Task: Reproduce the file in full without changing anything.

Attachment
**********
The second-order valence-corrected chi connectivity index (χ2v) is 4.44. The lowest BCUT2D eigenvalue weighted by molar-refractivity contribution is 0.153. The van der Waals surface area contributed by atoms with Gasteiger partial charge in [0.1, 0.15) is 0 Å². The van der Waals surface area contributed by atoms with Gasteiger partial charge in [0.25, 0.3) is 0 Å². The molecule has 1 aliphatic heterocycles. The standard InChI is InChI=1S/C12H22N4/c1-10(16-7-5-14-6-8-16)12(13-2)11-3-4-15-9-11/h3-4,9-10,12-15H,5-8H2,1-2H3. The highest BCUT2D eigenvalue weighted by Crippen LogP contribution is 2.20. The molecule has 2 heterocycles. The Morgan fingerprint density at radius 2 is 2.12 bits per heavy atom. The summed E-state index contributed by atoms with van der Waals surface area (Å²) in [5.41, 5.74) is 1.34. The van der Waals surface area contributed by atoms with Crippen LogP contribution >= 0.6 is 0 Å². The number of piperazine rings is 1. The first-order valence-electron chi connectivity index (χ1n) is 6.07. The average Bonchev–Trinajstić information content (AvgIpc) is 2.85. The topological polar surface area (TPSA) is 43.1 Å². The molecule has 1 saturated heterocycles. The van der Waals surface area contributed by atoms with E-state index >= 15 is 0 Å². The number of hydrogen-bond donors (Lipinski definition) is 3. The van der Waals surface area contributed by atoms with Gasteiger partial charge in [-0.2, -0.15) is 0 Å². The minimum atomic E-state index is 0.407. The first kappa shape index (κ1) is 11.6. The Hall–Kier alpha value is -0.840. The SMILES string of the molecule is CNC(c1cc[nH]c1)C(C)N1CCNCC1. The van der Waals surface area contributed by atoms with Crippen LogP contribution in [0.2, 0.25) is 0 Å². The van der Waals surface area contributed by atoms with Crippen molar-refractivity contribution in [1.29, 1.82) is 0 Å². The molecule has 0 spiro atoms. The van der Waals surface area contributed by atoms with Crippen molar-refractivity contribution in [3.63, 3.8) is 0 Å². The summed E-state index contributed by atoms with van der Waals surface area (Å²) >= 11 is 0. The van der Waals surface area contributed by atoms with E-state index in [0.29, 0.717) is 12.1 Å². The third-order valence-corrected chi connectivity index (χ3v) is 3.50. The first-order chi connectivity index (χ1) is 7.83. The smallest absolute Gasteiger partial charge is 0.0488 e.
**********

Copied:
The second-order valence-corrected chi connectivity index (χ2v) is 4.44. The lowest BCUT2D eigenvalue weighted by molar-refractivity contribution is 0.153. The van der Waals surface area contributed by atoms with Gasteiger partial charge in [0.1, 0.15) is 0 Å². The van der Waals surface area contributed by atoms with Gasteiger partial charge in [0.25, 0.3) is 0 Å². The molecule has 1 aliphatic heterocycles. The standard InChI is InChI=1S/C12H22N4/c1-10(16-7-5-14-6-8-16)12(13-2)11-3-4-15-9-11/h3-4,9-10,12-15H,5-8H2,1-2H3. The highest BCUT2D eigenvalue weighted by Crippen LogP contribution is 2.20. The molecule has 2 heterocycles. The Morgan fingerprint density at radius 2 is 2.12 bits per heavy atom. The summed E-state index contributed by atoms with van der Waals surface area (Å²) in [5.41, 5.74) is 1.34. The van der Waals surface area contributed by atoms with Crippen LogP contribution >= 0.6 is 0 Å². The number of piperazine rings is 1. The first-order valence-electron chi connectivity index (χ1n) is 6.07. The average Bonchev–Trinajstić information content (AvgIpc) is 2.85. The topological polar surface area (TPSA) is 43.1 Å². The molecule has 1 saturated heterocycles. The van der Waals surface area contributed by atoms with E-state index >= 15 is 0 Å². The number of hydrogen-bond donors (Lipinski definition) is 3. The van der Waals surface area contributed by atoms with Gasteiger partial charge in [-0.2, -0.15) is 0 Å². The minimum atomic E-state index is 0.407. The first kappa shape index (κ1) is 11.6. The Hall–Kier alpha value is -0.840. The SMILES string of the molecule is CNC(c1cc[nH]c1)C(C)N1CCNCC1. The van der Waals surface area contributed by atoms with Crippen LogP contribution in [0.2, 0.25) is 0 Å². The van der Waals surface area contributed by atoms with Crippen molar-refractivity contribution in [1.29, 1.82) is 0 Å². The molecule has 0 spiro atoms. The van der Waals surface area contributed by atoms with Crippen molar-refractivity contribution in [3.63, 3.8) is 0 Å². The summed E-state index contributed by atoms with van der Waals surface area (Å²) >= 11 is 0. The van der Waals surface area contributed by atoms with E-state index in [0.29, 0.717) is 12.1 Å². The third-order valence-corrected chi connectivity index (χ3v) is 3.50. The first-order chi connectivity index (χ1) is 7.83. The smallest absolute Gasteiger partial charge is 0.0488 e.